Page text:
A Comparison of Kate Chopin's The Awakening and Grand Isle Essay

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A Comparison of Kate Chopin's The Awakening and Grand Isle

Grand Isle is the movie adaptation of Kate Chopin's 1889 novel, The Awakening. Turner Network Television (TNT) made the movie in 1991, and it stars Kelly McGillis as Edna Pontellier and Adrian Pasdar as Robert Lebrun. To say that this movie is based, even loosely, on The Awakening is an insult to Kate Chopin's colorful literary work. A reviewer from People Weekly calls it a "tedious melodrama" and sees it as Kelly McGillis's "vanity project" because she is star, producer, and narrator ("Grand Isle" 13). Grand Isle is an example of how Hollywood's ratings scramble can tear apart a striking piece of literature.

This movie misses the novel's subtle commentary on
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In the movie, we are left wondering how this man came to be in Edna's world. The movie does not show the development of the relationship at all. It does not speak of the pain that both Edna and Robert have to endure. In the novel, Robert loves Edna deeply, but he tries to deny his love because she is a married woman. It is what drives him to Mexico and back again. He says, "I couldn't help loving you if you were ten times his wife; but so long as I . . . kept away I could help telling you so." (Chopin 142) The movie does not address the pain and indecision that paralyze Robert and Edna. It treats their relationship as a lack of self-control based on lust and the heat of the moment.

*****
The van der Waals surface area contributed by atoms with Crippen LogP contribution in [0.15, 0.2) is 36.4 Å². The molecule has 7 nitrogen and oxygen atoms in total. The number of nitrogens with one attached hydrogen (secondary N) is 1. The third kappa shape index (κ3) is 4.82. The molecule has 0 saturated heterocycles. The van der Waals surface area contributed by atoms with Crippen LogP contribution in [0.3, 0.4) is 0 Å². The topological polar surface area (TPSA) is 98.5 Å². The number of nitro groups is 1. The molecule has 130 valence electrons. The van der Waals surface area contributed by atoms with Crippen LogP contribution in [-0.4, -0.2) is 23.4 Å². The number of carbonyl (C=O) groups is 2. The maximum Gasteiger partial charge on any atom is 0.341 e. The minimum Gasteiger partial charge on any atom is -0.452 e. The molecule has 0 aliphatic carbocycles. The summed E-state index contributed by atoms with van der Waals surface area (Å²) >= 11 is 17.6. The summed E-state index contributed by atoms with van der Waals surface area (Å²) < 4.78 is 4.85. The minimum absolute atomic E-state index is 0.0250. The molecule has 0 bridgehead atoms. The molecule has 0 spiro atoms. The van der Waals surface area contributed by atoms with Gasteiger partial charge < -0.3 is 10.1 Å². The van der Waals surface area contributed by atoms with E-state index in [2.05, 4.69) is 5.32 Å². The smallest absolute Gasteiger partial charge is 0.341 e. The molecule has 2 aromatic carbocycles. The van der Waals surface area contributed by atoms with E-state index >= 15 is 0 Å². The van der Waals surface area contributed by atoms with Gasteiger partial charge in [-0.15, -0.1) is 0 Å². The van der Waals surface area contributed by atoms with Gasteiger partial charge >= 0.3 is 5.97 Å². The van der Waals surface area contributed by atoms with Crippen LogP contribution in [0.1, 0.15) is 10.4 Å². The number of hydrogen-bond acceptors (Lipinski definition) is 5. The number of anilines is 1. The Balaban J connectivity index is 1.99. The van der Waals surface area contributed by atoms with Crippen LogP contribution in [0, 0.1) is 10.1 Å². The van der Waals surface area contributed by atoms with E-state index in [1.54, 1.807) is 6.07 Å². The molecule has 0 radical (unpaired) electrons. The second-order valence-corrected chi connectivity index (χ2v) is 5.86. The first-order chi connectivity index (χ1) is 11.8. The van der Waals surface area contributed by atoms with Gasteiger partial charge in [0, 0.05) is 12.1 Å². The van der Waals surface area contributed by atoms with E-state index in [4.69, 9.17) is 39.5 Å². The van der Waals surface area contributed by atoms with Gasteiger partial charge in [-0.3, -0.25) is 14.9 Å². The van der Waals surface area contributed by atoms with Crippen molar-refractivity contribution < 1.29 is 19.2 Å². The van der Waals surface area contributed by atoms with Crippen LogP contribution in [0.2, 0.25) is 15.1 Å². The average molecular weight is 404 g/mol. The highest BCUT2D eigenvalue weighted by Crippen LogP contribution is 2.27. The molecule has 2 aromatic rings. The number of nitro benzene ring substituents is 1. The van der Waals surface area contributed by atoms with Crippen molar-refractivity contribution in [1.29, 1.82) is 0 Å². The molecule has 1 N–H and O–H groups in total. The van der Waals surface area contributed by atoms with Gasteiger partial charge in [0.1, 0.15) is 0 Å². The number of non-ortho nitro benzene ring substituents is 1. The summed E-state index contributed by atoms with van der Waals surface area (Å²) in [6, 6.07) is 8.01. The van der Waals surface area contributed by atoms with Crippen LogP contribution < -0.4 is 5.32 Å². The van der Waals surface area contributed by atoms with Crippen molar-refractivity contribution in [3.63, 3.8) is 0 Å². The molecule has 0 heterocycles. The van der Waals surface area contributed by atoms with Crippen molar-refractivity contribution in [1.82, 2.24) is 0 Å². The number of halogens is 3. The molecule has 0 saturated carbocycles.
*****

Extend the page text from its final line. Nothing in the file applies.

The movie leaves out a crucial part of the novel that is a peak of Edna's independence. This peak is Edna's dinner party, at which she invites ten friends to a celebratory final dinner in Leonce's house before she moves into the "pigeon house." The party is Edna's last grand gesture. It is "visual, social proof, accompanied by approval and joy, that Edna is moving out,' an artist on her own." (Skaggs 96) This party symbolizes Edna's freedom from her sheltered, unhappy life in her passive role. She is even dressed the part. Her gold satin gown and jewelry "suggested the regal woman, the one who rules, who looks on, who stands alone." (Chopin 118) This vital scene in Edna's awakening is

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